Background: In infants under 3 years of age acquired primary hypothyroidism caused by autoimmune thyroiditis is very rare. Hypothyroidism can manifest with different signs and symptoms and has a wide range of presentations from subclinical hypothyroidism to overt form.
Objective and hypotheses: We describe a child with an unusual hypothyroidism presentation characterized by multi-organ involvement and related to acquired autoimmune thyroiditis during a very early period of life.
Method: A 22-month-old white male patient with normal neonatal screening presented with a 6-month history of asthenia and cutaneous pallor. At general clinical and biochemical exams he showed weight gain, statural growth deceleration, poor movements, sleepy expression, instability while walking, myxoedema, bradycardia, open anterior fontanelle, changes in the face habitus, macrocytic anaemia, ascites, and high CPK, creatinine and cholesterol levels.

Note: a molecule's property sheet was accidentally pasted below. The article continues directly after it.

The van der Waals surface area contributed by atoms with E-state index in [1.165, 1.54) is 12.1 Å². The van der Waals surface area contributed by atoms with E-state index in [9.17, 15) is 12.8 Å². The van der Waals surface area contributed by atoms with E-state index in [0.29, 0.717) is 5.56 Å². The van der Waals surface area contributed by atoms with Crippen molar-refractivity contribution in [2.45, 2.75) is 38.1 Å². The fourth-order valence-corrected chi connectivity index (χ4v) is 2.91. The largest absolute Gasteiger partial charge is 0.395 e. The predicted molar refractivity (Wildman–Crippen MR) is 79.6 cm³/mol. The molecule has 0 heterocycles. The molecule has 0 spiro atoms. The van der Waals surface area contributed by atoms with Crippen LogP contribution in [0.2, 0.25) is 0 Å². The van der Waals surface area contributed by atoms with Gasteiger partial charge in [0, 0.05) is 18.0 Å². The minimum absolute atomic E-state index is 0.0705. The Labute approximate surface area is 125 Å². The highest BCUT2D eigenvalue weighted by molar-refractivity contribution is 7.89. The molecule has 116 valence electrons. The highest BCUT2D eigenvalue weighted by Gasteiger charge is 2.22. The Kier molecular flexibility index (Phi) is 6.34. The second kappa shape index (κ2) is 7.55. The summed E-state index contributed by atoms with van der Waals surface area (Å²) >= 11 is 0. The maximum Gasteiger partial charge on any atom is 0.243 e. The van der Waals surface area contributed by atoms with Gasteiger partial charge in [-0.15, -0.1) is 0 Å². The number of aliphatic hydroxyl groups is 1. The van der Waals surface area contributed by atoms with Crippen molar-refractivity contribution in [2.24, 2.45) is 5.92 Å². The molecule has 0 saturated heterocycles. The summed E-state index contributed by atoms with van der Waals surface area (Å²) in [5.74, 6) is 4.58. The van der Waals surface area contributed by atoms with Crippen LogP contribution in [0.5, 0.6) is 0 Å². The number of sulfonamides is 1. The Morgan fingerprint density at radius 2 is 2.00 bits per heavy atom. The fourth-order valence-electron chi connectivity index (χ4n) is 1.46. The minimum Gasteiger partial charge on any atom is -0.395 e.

Results: TSH, free thyroxine (fT4), free triiodothyronin (fT3) were >200 μIU/ml, 1.39 and 0.5 pg/ml, respectively. The levels of thyroid peroxidase antibodies and thyroglobulin antibodies were high (2017 and 1743 IU/l, respectively); sonographic thyroidal evaluation demonstrated normal anatomy with non-homogeneous echotexture. Because the neonatal screening for congenital hypothyroidism was normal, a diagnosis of hypothyroidism related to autoimmune thyroiditis was determined. The thyroxin replacement therapy normalized all the clinical and biochemical abnormalities.
Conclusion: Our case could give useful learning points: i) hypothyroidism can have a misleading and multi-face clinical presentation; ii) anemia, rhabdomyolysis and high creatinine levels should always include the hypothyroidism in the differential diagnosis; iii) thyroxine replacement therapy is able to revert all the clinical manifestations related to the hypothyroidism; iv) evaluating the patients previous pictures could play an important role in resolving a diagnostic conundrum.
10 - 12 Sep 2016
European Society for Paediatric Endocrinology